Locked and loaded: New legislation opens colleges, bars, churches to concealed weapons


Dawson Johnson stands at his doorstep with his pistol holstered on his hip.

Dawson Johnson stands at his doorstep with his pistol holstered on his hip. Photo by: Kelly Tippett


David Miller



For police departments at Mississippi State University and Mississippi University for Women, campus safety has a new hurdle.


Mississippi House Bill 506 was recently amended to allow specially permitted individuals to carry concealed weapons in places once off limits, like college campuses, bars or churches. Additionally, all prosecutors and public defenders can carry a concealed firearm during the workday, except in a courtroom that''s in session.


The bill passed in March and went into effect on July 1.



The new law conflicts with current campus policies that ban firearms unless in possession by on-duty police officers. It also clashes with an older state law that prohibits guns on campus.


But which policy trumps the other?


Depends on who you ask.


"Even though you're permitted to carry it inside a church, if they say no guns allowed, an advanced permitted person has to respect those wishes of the business or entity," Mississippi Department of Public Safety Public Affairs Director Jon Kalahar said.


MSU spokeswoman Maridith Geuder said "Mississippi State has a policy that prohibits any kind of gun from being on campus. That policy will be in effect regardless of the law."


That reasoning seems logical, but the new legislation doesn't mention property with existing firearms policies. MSU Police Chief Georgia Lindley is unsure of which law to enforce.


"We're gonna enforce the state law, whatever that is determined to be," Lindley said. "We're in the process of getting a clarification."



Clarification on the law?


The Mississippi College Board is expected to ask the state attorney general for an opinion. The timetable for clarification is unknown.


The attorney general''s office could not comment on its communications with the College Board. At this point, there are no opinions written about House bill 506.


"This bill was passed before we could have any say so about it," MUW Police Chief Kennedy Meaders said. "Somebody felt people on campus needed to start carrying firearms. (The) only thing we can do is go by what the law says. It's already law now."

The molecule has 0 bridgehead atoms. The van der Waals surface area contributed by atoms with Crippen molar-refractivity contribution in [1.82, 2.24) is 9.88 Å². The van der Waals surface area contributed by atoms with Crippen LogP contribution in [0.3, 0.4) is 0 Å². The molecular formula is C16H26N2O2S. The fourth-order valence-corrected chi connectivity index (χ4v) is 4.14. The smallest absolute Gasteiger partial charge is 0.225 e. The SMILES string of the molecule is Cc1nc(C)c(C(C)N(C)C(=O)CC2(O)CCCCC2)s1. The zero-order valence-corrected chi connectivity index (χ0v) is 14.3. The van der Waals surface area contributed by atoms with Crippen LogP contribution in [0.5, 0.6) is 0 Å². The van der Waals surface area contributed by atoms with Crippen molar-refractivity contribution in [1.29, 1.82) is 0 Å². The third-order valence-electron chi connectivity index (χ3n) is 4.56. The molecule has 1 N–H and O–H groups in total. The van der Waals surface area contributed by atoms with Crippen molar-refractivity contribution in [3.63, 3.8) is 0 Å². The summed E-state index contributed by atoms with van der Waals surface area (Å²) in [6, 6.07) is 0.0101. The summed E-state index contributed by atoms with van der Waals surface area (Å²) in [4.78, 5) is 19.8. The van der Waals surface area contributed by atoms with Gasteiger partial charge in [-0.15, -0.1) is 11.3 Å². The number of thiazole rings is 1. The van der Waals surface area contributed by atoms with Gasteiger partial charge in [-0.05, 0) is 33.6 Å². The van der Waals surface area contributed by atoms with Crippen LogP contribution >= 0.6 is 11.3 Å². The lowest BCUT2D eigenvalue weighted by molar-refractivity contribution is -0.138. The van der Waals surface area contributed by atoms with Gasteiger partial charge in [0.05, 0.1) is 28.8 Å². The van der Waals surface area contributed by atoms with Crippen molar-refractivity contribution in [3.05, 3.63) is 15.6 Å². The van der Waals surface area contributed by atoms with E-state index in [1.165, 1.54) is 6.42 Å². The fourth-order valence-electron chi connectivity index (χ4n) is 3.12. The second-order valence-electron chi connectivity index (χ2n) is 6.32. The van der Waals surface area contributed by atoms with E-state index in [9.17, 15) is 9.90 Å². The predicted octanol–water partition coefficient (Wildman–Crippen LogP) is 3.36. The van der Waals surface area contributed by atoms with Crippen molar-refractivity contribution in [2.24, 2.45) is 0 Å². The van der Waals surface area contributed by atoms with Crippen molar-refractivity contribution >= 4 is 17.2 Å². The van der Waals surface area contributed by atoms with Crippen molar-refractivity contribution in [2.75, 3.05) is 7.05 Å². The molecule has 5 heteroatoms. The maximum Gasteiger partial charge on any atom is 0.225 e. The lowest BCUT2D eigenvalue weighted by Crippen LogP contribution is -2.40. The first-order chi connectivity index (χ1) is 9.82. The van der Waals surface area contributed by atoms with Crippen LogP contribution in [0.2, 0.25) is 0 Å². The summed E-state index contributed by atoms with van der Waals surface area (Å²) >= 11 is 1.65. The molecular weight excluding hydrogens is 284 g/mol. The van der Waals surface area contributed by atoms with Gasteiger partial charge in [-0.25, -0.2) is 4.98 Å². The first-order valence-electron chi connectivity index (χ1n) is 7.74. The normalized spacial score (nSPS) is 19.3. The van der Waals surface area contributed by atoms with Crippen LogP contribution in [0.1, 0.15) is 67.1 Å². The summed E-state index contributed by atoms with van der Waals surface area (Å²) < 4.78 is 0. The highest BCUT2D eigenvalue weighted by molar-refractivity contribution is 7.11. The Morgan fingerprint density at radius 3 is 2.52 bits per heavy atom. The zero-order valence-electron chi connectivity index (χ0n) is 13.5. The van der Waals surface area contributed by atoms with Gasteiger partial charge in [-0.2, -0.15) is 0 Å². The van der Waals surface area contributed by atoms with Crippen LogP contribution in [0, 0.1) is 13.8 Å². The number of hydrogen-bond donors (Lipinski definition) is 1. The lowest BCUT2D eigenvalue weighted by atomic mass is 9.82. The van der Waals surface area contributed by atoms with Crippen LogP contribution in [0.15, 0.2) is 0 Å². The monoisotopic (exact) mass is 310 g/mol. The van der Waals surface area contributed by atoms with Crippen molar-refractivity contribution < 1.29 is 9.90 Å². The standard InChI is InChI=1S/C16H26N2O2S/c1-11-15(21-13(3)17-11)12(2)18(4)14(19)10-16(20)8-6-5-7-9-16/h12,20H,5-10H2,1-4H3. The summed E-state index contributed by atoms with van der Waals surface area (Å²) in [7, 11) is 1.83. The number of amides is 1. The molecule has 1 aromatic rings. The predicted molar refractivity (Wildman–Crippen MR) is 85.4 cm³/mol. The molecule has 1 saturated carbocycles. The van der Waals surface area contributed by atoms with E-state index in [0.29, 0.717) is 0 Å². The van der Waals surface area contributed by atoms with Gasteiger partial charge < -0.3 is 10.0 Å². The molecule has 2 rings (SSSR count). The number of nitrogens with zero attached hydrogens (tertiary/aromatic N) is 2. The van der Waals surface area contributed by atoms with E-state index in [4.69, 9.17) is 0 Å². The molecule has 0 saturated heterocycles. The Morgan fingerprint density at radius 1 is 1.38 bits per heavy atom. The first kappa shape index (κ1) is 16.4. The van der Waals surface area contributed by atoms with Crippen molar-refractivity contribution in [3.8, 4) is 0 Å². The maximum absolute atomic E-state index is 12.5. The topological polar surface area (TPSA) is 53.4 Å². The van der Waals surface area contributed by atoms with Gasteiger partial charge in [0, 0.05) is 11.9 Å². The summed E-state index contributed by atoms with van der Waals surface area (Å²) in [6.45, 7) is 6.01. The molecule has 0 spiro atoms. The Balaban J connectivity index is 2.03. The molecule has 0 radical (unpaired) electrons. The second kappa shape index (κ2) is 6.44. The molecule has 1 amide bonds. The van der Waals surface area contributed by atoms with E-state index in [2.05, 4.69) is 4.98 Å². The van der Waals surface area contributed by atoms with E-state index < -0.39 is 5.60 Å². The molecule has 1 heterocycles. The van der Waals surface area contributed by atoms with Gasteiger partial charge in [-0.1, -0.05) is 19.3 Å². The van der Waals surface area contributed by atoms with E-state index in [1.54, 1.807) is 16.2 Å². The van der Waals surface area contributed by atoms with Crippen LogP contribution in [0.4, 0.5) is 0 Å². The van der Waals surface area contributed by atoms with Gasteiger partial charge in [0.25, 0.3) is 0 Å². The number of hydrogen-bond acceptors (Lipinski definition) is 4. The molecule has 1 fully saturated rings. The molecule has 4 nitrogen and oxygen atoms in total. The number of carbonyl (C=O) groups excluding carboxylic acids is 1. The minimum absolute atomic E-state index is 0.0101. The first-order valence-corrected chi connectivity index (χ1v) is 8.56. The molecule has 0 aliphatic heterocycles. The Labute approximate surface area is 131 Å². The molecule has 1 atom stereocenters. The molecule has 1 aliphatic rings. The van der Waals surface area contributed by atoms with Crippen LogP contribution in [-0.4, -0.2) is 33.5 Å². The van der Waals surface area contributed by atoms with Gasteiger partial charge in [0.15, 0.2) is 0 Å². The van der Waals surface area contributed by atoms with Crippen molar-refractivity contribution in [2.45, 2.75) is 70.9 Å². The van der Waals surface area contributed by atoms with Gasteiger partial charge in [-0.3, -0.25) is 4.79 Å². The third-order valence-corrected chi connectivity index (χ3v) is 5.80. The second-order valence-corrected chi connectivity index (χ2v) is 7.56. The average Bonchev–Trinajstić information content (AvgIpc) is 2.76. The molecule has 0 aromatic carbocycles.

Meaders said MUW could require students who have special endorsement to register their firearms with MUW police. MUW officers also will get extra use-of-force training and decision-making training.


"Still, it's going to create some different situations for us," Meaders said.


Students run the risk of expulsion if they violate campus gun laws, but with an open campus, the threat doubles with visitor traffic.


Meaders said his department had one incident involving a gun on campus last year, but calls regarding firearms are rare.


Lindley echoed Meaders' sentiments.


"I am assuming students will not carry a gun on campus," Lindley said. "We had move-in day Wednesday, so we really need this clarified for our students and general population."



New permitting process


Like Meaders, the Department of Public Safety was caught off guard by the legislation. The department had to find a new safety plan and qualified instructors, ultimately settling a course and seven instructors from the National Rifle Association. Originally, the Department of Public Safety wanted to use a 16-hour course, split over two days, to acquire the new permit. But after meeting with the governor's office, officials bumped it down to eight.


The permit process has been in place since Aug. 1.


"It didn't get much publicity going through the legislative process," Kalahar said. "Once it went into law is when we found out about it. It was originally encouraged by attorneys that wanted to be able to protect themselves, but I anticipate it will get some tweaks coming up in the next legislative session (in January)."



In favor of the law


With the congested circuit court system, it is a good idea for lawyers and even judges to carry firearms, said Columbus bail bondsman Dawson Johnson.


"If I was a lawyer, I would want to keep a piece on me all the time. And by me being a bail bondsman, I keep (a firearm) on me 24-7," he said. "I don't think it's a bad thing. You've got a lot of crazies right now. ... I think a lawyer or a judge should have a weapon or whatever to be able to protect themselves 24-7."


More private security guards also should carry guns, he said.


"If they had their weapons, incidents could be avoided. Seeing security officers with a weapon might deter people from committing a crime, not necessarily to use it, but to deter (crime)," Johnson added.



''Potential for harm'


College students are skeptical of how more guns on campus will actually make them safer.


"In my three years on campus I've never felt endangered, so I see no need for an average Joe to be walking around with a handgun on him," Mississippi State senior James Carskadon said. "We have adequate security, so really, it has much more potential for harm than good. A permit won't stop someone who is determined to bring a gun on campus from bringing one, either.


"It's really more a matter of outside perception, and I would rather that perception not be 'it's OK for select citizens to bring guns onto campus,'" Carskadon continued. "I would rather the university''s stance be 'under no circumstances should students, faculty, staff have firearms on campus.'"











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